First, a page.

China bid to calm credit crunch fears

A string of high-profile profit warnings among some of Australia's biggest companies, including AMP, Goodman Fielder and Lend Lease, over recent weeks points to an economy that remains hobbled by slower-than-expected growth.

A string of high-profile profit warnings among some of Australia's biggest companies, including AMP, Goodman Fielder and Lend Lease, over recent weeks points to an economy that remains hobbled by slower-than-expected growth.

The profit warnings came as the Australian sharemarket slipped to its lowest level for the year on Tuesday, as fears of a credit crisis in China - the world's second largest economy - triggered another plunge in global stocks.

But Chinese central bank officials stepped in late Tuesday to reassure markets they would ensure sufficient liquidity was kept in the market to support growth. This spurred a late rally in Chinese stocks, after markets there fell deep into the red for the second consecutive day.

Australian shares pulled back from the day's lows, with the S&P/ASX 200 Index closing 13.1 points lower at 4656 - only eight points above where it started the year. The broader All Ordinaries closed 17.6 points lower at 4633.5.

Analysts said the profit warnings, which come as many companies are about to sign off their full year accounts at the end of this week, show the economy was not being sufficiently boosted by growth in non-mining sectors.

Food products group Goodman Fielder issued a profit downgrade on Tuesday, just days after diversified property group Lend Lease warned its construction sector had weakened.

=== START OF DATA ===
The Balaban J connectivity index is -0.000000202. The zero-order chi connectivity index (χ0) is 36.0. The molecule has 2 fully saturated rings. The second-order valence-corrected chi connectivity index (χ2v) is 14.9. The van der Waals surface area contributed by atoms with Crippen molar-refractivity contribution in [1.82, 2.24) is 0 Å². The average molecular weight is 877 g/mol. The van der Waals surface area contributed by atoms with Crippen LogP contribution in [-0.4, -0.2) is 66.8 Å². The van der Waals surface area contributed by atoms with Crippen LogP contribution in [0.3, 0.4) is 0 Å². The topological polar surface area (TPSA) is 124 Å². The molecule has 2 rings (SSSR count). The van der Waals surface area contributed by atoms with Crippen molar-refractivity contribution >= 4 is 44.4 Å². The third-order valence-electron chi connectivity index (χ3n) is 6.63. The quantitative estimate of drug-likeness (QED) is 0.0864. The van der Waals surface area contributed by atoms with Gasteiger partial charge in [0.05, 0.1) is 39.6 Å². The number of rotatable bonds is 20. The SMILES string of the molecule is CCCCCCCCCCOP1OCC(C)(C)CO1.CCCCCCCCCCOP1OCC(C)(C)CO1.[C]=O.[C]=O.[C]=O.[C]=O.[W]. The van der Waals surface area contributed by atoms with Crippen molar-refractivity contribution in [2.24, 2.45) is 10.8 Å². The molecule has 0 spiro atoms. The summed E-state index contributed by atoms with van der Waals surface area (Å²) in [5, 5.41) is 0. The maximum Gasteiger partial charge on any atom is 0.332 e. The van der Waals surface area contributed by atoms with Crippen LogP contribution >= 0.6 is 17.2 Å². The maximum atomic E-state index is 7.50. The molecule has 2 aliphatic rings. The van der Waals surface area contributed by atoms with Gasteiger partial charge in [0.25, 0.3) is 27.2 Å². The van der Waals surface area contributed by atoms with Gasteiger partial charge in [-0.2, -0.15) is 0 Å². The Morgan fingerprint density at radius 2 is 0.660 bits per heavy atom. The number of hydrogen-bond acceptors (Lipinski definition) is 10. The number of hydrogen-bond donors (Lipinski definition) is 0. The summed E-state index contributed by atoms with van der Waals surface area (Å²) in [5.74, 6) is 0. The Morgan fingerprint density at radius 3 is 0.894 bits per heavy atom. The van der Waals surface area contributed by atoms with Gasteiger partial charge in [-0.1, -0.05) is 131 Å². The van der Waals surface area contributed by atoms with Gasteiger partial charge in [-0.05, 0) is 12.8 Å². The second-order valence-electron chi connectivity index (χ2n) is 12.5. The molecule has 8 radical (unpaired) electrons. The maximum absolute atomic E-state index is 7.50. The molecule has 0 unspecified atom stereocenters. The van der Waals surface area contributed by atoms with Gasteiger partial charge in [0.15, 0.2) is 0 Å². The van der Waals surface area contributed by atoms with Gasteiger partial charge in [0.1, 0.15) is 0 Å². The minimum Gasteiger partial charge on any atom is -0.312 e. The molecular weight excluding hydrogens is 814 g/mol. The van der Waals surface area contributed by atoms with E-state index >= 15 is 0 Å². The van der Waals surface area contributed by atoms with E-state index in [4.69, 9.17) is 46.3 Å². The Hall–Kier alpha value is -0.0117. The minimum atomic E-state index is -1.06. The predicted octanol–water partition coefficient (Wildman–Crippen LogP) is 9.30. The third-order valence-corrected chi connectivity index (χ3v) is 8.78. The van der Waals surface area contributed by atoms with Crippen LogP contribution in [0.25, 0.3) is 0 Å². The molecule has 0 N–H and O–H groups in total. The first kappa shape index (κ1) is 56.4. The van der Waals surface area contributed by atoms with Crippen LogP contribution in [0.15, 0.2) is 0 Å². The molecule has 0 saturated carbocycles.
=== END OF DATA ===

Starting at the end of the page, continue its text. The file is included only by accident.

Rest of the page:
Insurer AMP said on Monday it expected lower first-half underlying profits following poor claims and lapses in its Australian wealth protection business. Earlier this month, hearing implant manufacturer Cochlear said it expected a lower net profit for the first half of 2013, while waste handler Transpacific flagged weaker earnings.

"I think there's no doubt that the transition's been a bit sluggish, particularly on the housing construction side, where there's been some weakness," UBS head of strategy David Cassidy said.

"I think the soft patch is going to extend until the election at least."

Deutsche Bank's head of equity strategy, Tim Baker, said the recent profit downgrades continued a trend over the past few years.

"I think the risk though is that December-half earnings need to be trimmed a bit, given that momentum in the economy doesn't appear to be particularly good based on the recent data flow," Mr Baker said.

AMP's earnings warning reflected the stress being felt in the Australian economy amid a peak in the mining investment boom, Goldman Sachs analysts said.

"Australian households continue to save their cash, which is being reflected in poor claims and lapse experience in its Australian wealth protection business. There continues to be stress out there, particularly in the non-mining economy," the analysts said. They said the Reserve Bank should cut rates to stimulate the economy.

Analysts said they expected the profit outlook next year to be boosted by a weaker Australian dollar, which has fallen more than 12 per cent since mid-April, lower interest rates and a revival in business confidence after the federal election.

"US earners continue to stand out as the key overweight trade for now, but ultimately domestically exposed stocks and resources will likely offer the attractive returns on a 12-month view," Mr Cassidy said.

"If China gets through this situation with the banks, you can see a path to better profitability [for Australian firms] next year."

Investors have begun to panic about the exposure of China's banking system to bad credit, after the central bank indicated last week it was up to individual banks to monitor risky loans.

China's stockmarkets slipped further into bear market territory on Tuesday.

The panic had spread further on Tuesday when Moody's lowered its credit outlook on the Hong Kong banking system from stable to negative over concerns of its exposure to borrowers on the mainland.

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